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All About Prayer (3) By Babatunde Olugboji

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All About Prayer (3) By Babatunde Olugboji

As we continue our series on prayers, we will focus on prayers of imprecation.

To imprecate means “to invoke evil upon or curse” one’s enemies. David, the psalmist most associated with imprecatory verses often used expressions like, “may their path be dark and slippery, with the angel of the Lord pursuing them” (Psalm 35:6) and “O God, break the teeth in their mouths; tear out the fangs of the young lions, o Lord!” (Psalm 58:6) 

David wrote Psalms 7, 35, 55, 5, 59, 69, 109 and 139 to ask God to bring judgment upon his enemies. Asaph and an unknown psalmist wrote the other two imprecatory Psalms, 79 and 137. These prayers, many of them prophetic, were written not so much to exact revenge upon one’s enemies, but to emphasize God’s abhorrence of evil, His sovereignty and His divine protection of His chosen people.

When David prayed for God to shatter the teeth of his enemies, likening them to young lions pursuing him to his death, he was making the point that God is holy, righteous, and just, and that He will ultimately judge the wicked for doing evil. 

There are also imprecations in the New Testament (NT):

  • Matthew 23:13: “But woe unto you, scribes and Pharisees, hypocrites! for ye shut up the kingdom of heaven against men: for ye neither go in yourselves, neither suffer ye them that are entering to go in.”
  • Matthew 26:23–24: “And He answered and said, he that dipped his hand with Me in the dish, the same shall betray Me. The Son of man goes as it is written of Him: but woe unto that man by whom the Son of man is betrayed! it had been good for that man if he had not been born.”
  • 1 Corinthians 16:22: ” If anyone does not love the Lord, let that person be cursed! Come, Lord.”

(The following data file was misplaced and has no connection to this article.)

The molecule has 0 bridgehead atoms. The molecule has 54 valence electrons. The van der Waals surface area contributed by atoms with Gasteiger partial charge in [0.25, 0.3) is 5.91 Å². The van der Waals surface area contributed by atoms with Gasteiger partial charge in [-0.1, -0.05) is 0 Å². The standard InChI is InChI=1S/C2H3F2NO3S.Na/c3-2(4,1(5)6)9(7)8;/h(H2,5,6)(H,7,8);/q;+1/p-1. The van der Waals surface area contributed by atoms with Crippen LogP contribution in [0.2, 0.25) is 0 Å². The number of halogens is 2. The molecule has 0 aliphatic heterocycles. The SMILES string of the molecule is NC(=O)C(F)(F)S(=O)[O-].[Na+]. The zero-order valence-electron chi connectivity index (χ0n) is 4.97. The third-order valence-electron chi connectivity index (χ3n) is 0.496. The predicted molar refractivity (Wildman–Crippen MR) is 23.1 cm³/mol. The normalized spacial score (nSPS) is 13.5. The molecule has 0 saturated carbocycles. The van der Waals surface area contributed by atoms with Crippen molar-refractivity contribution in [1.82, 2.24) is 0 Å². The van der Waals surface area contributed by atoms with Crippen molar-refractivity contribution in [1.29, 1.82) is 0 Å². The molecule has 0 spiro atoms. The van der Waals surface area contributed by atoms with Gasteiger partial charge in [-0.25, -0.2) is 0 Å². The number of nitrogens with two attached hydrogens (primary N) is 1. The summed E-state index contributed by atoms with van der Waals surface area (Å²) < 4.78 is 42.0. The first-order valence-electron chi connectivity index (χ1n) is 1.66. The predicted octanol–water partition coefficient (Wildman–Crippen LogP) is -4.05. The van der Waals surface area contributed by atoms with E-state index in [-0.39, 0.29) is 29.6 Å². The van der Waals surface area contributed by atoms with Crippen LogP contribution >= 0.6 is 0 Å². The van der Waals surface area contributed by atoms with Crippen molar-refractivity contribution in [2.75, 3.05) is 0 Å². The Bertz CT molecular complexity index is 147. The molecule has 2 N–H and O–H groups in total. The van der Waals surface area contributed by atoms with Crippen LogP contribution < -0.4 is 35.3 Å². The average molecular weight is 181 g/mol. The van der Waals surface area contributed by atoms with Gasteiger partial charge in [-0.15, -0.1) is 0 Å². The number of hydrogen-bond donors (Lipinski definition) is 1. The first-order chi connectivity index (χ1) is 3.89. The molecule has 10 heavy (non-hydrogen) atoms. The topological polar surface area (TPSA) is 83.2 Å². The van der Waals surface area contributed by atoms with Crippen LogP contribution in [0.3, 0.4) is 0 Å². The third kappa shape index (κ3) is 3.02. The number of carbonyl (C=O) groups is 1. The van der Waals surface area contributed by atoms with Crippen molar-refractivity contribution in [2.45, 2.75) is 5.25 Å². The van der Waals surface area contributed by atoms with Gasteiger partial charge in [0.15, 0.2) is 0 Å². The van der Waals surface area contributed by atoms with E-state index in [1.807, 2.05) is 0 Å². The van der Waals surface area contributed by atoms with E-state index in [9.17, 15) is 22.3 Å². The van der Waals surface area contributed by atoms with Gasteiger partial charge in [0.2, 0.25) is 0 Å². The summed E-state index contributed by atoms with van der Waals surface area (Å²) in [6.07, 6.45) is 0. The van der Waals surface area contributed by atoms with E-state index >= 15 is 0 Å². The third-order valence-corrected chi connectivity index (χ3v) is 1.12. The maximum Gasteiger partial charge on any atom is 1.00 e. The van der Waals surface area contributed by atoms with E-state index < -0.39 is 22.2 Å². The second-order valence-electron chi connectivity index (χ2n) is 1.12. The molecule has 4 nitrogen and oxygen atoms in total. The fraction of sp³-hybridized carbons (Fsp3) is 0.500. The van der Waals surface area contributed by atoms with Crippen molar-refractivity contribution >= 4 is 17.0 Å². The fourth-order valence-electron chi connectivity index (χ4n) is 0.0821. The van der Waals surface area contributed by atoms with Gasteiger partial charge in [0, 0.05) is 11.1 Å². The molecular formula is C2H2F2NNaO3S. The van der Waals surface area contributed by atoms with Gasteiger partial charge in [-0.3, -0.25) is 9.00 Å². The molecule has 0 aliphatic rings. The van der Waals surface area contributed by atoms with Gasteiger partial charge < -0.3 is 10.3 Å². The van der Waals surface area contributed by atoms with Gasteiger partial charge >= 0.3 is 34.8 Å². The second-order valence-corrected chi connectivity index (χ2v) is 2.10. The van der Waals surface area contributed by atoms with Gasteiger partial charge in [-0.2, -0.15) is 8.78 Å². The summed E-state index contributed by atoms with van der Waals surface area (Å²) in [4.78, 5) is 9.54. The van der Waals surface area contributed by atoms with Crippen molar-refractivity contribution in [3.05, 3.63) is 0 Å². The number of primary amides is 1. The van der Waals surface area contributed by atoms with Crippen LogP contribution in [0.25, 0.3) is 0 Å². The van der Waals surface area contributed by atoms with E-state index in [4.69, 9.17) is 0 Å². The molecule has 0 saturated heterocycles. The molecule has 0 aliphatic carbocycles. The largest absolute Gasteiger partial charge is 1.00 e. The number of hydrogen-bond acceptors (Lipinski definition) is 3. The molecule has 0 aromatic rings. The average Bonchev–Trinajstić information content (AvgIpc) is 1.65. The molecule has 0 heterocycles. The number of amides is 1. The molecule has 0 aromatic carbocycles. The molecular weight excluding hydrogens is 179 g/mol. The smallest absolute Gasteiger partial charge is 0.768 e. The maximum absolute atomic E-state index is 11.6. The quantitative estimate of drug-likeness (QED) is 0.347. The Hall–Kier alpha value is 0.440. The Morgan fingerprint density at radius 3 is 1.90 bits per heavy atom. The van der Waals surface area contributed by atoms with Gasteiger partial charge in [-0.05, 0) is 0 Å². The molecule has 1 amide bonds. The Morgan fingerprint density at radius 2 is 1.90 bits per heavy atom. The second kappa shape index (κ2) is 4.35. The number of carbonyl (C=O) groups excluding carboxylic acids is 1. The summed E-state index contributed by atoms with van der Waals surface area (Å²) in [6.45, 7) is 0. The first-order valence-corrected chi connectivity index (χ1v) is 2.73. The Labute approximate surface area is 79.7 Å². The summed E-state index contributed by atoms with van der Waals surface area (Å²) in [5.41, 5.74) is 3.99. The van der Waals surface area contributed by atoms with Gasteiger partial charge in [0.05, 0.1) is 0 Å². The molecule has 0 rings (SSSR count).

• Galatians 1:8–9: “But though we, or an angel from heaven, preach any other gospel unto you than that which we have preached unto you, let him be accursed. As we said before, so say I now again, If any man preaches any other gospel unto you than that ye have received, let him be accursed.”
  • Galatians 5:12: “I would they were even cut off which trouble you.”
  • 2 Timothy 4:14: “Alexander the coppersmith did me much evil: the Lord reward him according to his works.”
  • Revelation 6:10: “And they cried with a loud voice, saying, How long, O Lord, holy and true, does thou not judge and avenge our blood on them that dwell on the earth?”

Jesus also quoted from psalms. In John 15:25, He quoted Psalm 35:19 while Paul quoted Psalm 69:22–23 in Romans 11:9–10. Since all scripture is God-breathed (2 Timothy 2:16a) and since Jesus Himself quoted from these imprecatory psalms, there is a good argument to be made that such prayers were not sinful or selfish prayers of revenge. However, there is also the injunction in the NT forbidding believers from invoking the wrath of God upon others. (Matthew 5:44) 

So, should we be praying imprecatory prayers today as NT believers? We’ll seek to answer this and other questions in the coming weeks.

Have a great week.

Kingdom Dynamics, a weekly column  written by Dr. Babatunde Olugboji, the President, Kingdom House, a non-profit organization in New Jersey, USA.

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